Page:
Get the full story on the challenges New Mexico ranch families face at the border, read Dangerous times in the Land of Enchantment

6. Strategies to effectively feed cows this winter

Hay rings are one wayt to minimize feed wasteAdequate nutrition is critical for not only the health and rebreeding success of the mother but also for the health and vigor of the calf. Interestingly, feed costs represent the greatest cost for cow-calf producers, representing as much as 50 to 60 percent of total production costs.

Iowa State beef specialist Christopher Clark writes how balancing rations to meet nutritional requirements in an economical manner is arguably one of the most important aspects of managing a cow-calf herd.

PHOTO: Hay rings are one way to minimize feed waste. Photo by Lynn Jaynes.

Get some tips to effectively feed cows this winter read: Strategies to effectively feed cows this winter

7. The best of both worlds: Crossbreeding Angus and Wagyu

Circle A Ranch keeps the management ratio at 500 cows per employee.Circle A Ranch is a 24,000-acre, 7,000-head operation in Iberia, Missouri. They have invested in a strong crossbreeding program – producing a Wagyu-Angus cross, or “Wangus,” in order to increase the quality and grade of their beef. Read the story here from Mayzie Purviance.

PHOTO: Circle A Ranch keeps the management ratio at 500 cows per employee. Photo provided by Nick Hammett.

See what Circle A has learned about crossbreeding and learn more about the pros and cons of Wangus cattle, read: The best of both worlds: Crossbreeding Angus and Wagyu

8. Is sorghum the best-kept secret for feeding cattle right now?

Pictured here is a new forage sorghum hybrid selected by use of genetic markers for superior agronomics, yield and similar fiber digestibility.

For farmers looking for cost-effective ways to produce forage in dry environments, sorghum offers some exceptional opportunities.

This year, sorghums may be a great option following winter wheat/cereals, in late-planting areas for silage or sorghum-sudans as an emergency forage in a failed alfalfa stand. Jeff Jackson of Winfield United examines the benefits of this forage option.

PHOTO: Pictured here is a new forage sorghum hybrid selected by use of genetic markers for superior agronomics, yield and similar fiber digestibility. Photo courtesy of Winfield United.

Learn more about what sorghums can offer your operation, read: Is sorghum the best-kept secret for feeding cattle right now?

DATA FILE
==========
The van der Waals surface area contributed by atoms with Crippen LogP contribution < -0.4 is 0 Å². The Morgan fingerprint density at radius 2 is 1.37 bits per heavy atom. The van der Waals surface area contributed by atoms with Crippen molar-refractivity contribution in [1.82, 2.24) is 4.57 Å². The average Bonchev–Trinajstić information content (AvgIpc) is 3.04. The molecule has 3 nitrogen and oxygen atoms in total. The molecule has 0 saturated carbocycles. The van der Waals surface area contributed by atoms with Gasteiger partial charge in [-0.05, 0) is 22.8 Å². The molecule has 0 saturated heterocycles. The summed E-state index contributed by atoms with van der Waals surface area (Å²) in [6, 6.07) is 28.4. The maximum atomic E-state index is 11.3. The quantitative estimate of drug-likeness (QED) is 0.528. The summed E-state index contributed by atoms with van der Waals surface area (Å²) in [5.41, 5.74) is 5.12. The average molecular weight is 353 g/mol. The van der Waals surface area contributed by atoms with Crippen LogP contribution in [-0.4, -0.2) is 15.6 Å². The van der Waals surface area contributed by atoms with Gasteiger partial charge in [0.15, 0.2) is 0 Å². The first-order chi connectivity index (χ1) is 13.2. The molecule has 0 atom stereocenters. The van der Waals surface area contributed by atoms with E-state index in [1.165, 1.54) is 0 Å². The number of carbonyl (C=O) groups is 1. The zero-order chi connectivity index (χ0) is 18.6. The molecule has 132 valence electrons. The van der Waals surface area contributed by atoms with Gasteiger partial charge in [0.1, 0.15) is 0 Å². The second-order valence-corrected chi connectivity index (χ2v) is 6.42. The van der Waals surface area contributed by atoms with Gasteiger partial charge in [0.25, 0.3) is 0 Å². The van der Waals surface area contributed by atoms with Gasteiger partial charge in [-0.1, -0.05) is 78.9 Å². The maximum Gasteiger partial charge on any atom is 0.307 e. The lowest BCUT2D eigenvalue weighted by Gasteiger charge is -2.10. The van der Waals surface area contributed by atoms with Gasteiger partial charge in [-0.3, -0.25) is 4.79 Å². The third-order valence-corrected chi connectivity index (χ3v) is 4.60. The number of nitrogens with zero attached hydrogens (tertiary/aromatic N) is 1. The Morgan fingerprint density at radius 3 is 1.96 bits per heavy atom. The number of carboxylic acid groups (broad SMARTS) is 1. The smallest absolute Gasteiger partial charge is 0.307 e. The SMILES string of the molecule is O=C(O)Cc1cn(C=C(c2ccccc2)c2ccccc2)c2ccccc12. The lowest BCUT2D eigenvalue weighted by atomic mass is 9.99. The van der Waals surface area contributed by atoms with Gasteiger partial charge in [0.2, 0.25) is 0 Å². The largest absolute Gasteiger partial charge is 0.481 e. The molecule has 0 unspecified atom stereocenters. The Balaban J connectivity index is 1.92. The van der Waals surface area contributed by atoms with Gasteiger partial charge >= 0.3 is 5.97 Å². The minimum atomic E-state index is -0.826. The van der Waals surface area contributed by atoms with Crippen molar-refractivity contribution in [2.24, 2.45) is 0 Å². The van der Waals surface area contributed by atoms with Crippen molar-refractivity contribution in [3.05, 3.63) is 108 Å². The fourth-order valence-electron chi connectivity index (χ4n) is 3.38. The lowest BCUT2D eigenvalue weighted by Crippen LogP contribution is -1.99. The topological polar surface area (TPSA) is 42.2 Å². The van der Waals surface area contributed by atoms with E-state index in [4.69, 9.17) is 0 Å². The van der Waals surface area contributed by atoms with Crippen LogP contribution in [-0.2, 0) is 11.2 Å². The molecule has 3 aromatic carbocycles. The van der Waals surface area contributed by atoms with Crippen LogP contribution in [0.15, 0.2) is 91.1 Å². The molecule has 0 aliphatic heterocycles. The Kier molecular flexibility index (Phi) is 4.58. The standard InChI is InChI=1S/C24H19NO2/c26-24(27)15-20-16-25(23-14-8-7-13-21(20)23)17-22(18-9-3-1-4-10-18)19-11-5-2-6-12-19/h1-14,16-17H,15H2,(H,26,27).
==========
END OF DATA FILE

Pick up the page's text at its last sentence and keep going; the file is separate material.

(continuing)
9. Three ranches go the distance for seedstock customers

Buyers from Argentina select bulls from Santa Rosa Ranch in Texas.Staying relevant in the seedstock sector of cattle production is a back-and-forth game of keeping up with the times and focusing on solid foundations.

Though advances in embryo transplant have pushed most seedstock operations into a new realm of livestock science and genetics, simple things like the internet and transportation have had just as much impact on this area of production. Lydia Kyle looks closer at how these producers are seeing efforts pay off.

PHOTO: Buyers from Argentina select bulls from Santa Rosa Ranch in Texas. Photo courtesy of Santa Rosa Ranch.

See what these three prominent seedstock producers do to keep their operations relevant, read: Three ranches go the distance for seedstock customers

10. 3 reasons to weigh your mature cow herd

When it comes to stocking rate, having an accurate weight on your mature cow herd is critical.

The pound is a critical thing in the cattle industry. Cattle producers get paid by the pound, all feed and commodities are bought by the pound, and the pound is the primary indicator of performance. While cattle producers often think in “pounds” on a daily basis, mature cow weights are frequently estimated instead of determined by a scale.

Kalyn Waters tells how taking the time to weigh your mature cows can have a significant impact on your ability to fine-tune your herd management strategies.

PHOTO: When it comes to stocking rate, having an accurate weight on your mature cow herd is critical. Staff photo.

Learn three reasons weighing your mature cows matters, read 3 reasons to weigh your mature cow herd  end mark

LATEST BLOG

LATEST NEWS